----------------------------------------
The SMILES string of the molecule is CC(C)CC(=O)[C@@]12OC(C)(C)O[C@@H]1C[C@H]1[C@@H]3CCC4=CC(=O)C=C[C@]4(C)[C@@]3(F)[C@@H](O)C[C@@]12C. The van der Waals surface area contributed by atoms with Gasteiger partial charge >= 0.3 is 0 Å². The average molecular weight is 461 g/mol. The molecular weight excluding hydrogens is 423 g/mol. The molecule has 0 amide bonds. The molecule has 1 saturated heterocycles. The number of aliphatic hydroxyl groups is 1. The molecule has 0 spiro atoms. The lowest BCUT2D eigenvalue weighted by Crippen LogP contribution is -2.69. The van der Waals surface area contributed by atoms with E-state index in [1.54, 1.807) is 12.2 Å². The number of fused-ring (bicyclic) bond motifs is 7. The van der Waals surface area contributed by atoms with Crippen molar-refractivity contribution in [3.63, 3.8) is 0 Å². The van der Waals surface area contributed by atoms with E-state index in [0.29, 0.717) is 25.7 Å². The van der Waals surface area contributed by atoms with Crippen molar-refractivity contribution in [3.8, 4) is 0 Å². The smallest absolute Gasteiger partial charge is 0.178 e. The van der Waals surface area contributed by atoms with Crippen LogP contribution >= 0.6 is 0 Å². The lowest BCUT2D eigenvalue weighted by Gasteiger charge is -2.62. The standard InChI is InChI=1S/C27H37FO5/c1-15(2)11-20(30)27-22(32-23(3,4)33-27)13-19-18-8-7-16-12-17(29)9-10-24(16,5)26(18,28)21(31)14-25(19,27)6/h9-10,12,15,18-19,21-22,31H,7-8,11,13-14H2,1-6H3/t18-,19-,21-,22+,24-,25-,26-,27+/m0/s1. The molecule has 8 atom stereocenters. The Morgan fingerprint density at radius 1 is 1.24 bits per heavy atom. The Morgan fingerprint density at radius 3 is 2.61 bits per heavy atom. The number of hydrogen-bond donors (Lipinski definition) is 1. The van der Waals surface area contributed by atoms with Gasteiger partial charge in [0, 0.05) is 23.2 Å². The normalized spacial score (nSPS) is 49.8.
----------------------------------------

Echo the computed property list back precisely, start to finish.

The SMILES string of the molecule is CC(C)CC(=O)[C@@]12OC(C)(C)O[C@@H]1C[C@H]1[C@@H]3CCC4=CC(=O)C=C[C@]4(C)[C@@]3(F)[C@@H](O)C[C@@]12C. The van der Waals surface area contributed by atoms with Gasteiger partial charge >= 0.3 is 0 Å². The average molecular weight is 461 g/mol. The molecular weight excluding hydrogens is 423 g/mol. The molecule has 0 amide bonds. The molecule has 1 saturated heterocycles. The number of aliphatic hydroxyl groups is 1. The molecule has 0 spiro atoms. The lowest BCUT2D eigenvalue weighted by Crippen LogP contribution is -2.69. The van der Waals surface area contributed by atoms with E-state index in [1.54, 1.807) is 12.2 Å². The number of fused-ring (bicyclic) bond motifs is 7. The van der Waals surface area contributed by atoms with Crippen molar-refractivity contribution in [3.63, 3.8) is 0 Å². The van der Waals surface area contributed by atoms with E-state index in [0.29, 0.717) is 25.7 Å². The van der Waals surface area contributed by atoms with Crippen molar-refractivity contribution in [3.8, 4) is 0 Å². The smallest absolute Gasteiger partial charge is 0.178 e. The van der Waals surface area contributed by atoms with Crippen LogP contribution >= 0.6 is 0 Å². The lowest BCUT2D eigenvalue weighted by Gasteiger charge is -2.62. The standard InChI is InChI=1S/C27H37FO5/c1-15(2)11-20(30)27-22(32-23(3,4)33-27)13-19-18-8-7-16-12-17(29)9-10-24(16,5)26(18,28)21(31)14-25(19,27)6/h9-10,12,15,18-19,21-22,31H,7-8,11,13-14H2,1-6H3/t18-,19-,21-,22+,24-,25-,26-,27+/m0/s1. The molecule has 8 atom stereocenters. The Morgan fingerprint density at radius 1 is 1.24 bits per heavy atom. The Morgan fingerprint density at radius 3 is 2.61 bits per heavy atom. The number of hydrogen-bond donors (Lipinski definition) is 1. The van der Waals surface area contributed by atoms with Gasteiger partial charge in [0, 0.05) is 23.2 Å². The normalized spacial score (nSPS) is 49.8.